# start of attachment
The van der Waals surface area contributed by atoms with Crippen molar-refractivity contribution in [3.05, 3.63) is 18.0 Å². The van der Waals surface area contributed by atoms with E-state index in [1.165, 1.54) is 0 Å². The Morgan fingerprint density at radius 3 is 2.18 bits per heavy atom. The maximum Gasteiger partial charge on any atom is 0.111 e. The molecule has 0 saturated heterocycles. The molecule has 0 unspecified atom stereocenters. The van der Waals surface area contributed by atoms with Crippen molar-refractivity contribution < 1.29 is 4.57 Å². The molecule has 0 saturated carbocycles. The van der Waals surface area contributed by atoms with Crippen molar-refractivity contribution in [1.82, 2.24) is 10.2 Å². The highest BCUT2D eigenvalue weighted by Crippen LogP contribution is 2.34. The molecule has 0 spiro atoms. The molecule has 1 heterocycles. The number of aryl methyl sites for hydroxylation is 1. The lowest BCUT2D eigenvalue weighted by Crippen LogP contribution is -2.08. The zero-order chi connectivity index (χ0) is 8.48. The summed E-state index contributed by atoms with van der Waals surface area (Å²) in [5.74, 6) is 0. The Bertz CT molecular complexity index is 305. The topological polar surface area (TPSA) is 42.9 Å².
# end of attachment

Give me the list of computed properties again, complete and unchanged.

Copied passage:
The van der Waals surface area contributed by atoms with Crippen molar-refractivity contribution in [3.05, 3.63) is 18.0 Å². The van der Waals surface area contributed by atoms with E-state index in [1.165, 1.54) is 0 Å². The Morgan fingerprint density at radius 3 is 2.18 bits per heavy atom. The maximum Gasteiger partial charge on any atom is 0.111 e. The molecule has 0 saturated heterocycles. The molecule has 0 unspecified atom stereocenters. The van der Waals surface area contributed by atoms with Crippen molar-refractivity contribution < 1.29 is 4.57 Å². The molecule has 0 saturated carbocycles. The van der Waals surface area contributed by atoms with Crippen molar-refractivity contribution in [1.82, 2.24) is 10.2 Å². The highest BCUT2D eigenvalue weighted by Crippen LogP contribution is 2.34. The molecule has 0 spiro atoms. The molecule has 1 heterocycles. The number of aryl methyl sites for hydroxylation is 1. The lowest BCUT2D eigenvalue weighted by Crippen LogP contribution is -2.08. The zero-order chi connectivity index (χ0) is 8.48. The summed E-state index contributed by atoms with van der Waals surface area (Å²) in [5.74, 6) is 0. The Bertz CT molecular complexity index is 305. The topological polar surface area (TPSA) is 42.9 Å².